Persuader Reporting: DOL Demanding More Of Your Data, Again

Employers without union-represented workforces may be tempted to breeze over articles about union or National Labor Relations Act (NLRA) matters, but, in recent years, federal agencies have compelled their attention. All employers need to give immediate attention to a long-percolating issue presently before the Department of Labor (DOL). If you are an employer who relies on third-party advisors to provide guidance about encouraging employees to reject union organizing efforts, then read on! Under recently published final rules set to take effect in the coming months, you will need to publicly disclose the receipt of most such advice – including how much you paid for it, the specific nature of the services provided, the dates of service, and a copy of any written agreement with the advisor.

The LMRDA—Employer and Consultant Reporting & The “Advice Exemption”

The Labor Management Reporting and Disclosure Act of 1959 (LMRDA) amended the National Labor Relations Act (NLRA) in many ways, including creating detailed reporting and recordkeeping requirements for employers and labor relations and HR consultants. Under Section 203(a) of the LMRDA, an employer must report on an annual basis certain expenditures and activities, including any agreement or arrangement with a third-party consultant, to persuade employees about their collective bargaining rights or to obtain certain information concerning the activities of employees or a labor organization in connection with a labor dispute. Under the LMRDA, the providers of such persuader services must also report the arrangements with employer clients.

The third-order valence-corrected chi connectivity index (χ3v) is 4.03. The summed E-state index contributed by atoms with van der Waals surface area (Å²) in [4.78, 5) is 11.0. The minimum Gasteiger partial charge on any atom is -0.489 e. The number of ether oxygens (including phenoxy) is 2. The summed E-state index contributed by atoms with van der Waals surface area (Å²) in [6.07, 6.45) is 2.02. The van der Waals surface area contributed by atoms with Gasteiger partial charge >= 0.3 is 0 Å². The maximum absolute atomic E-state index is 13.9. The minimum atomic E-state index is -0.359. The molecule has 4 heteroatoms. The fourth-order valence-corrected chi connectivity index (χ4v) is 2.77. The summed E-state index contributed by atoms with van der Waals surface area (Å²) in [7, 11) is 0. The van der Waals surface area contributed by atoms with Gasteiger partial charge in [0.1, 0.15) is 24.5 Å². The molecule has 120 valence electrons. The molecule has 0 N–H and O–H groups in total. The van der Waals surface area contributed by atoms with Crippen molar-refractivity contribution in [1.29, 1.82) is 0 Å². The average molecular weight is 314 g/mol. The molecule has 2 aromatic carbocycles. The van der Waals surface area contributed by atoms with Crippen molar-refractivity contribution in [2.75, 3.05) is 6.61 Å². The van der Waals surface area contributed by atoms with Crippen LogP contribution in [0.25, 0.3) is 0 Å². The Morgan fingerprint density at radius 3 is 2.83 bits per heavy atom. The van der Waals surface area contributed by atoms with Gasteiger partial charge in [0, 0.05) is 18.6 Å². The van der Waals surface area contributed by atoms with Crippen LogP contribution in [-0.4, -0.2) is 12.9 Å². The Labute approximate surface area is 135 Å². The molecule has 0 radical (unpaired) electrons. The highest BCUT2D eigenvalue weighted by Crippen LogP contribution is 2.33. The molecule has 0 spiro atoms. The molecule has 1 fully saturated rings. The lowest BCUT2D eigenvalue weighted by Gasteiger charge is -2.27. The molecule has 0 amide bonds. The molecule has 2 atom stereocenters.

For nearly 30 years, however, the DOL has allowed for an “advice exemption” on such reporting for a service provider who “has no direct contact with employees and limits his activity to providing to the employer or his supervisors advice or materials for use in persuading employees which the employer has the right to accept or reject.” As a result, law firms and other HR advisors have very carefully avoided engaging in such direct contact with client employees about union persuasion matters and very few employers have ever had to file LMRDA reports.

Final Rules Dramatically Narrow the Advice Exemption, Resulting in Expansion of Reportable Actions

On March 24, 2016, the DOL published final rules that dramatically narrowed the advice exemption and will require considerably more employer and consultant reporting. In the rules, the DOL abandons its long-standing interpretation of the advice exemption and announced a new, much broader standard for reportable conduct: if the object of the outside consultant’s effort is to dissuade client employees from supporting a union, then that effort is reportable even if the consultant has no direct contact with the employees.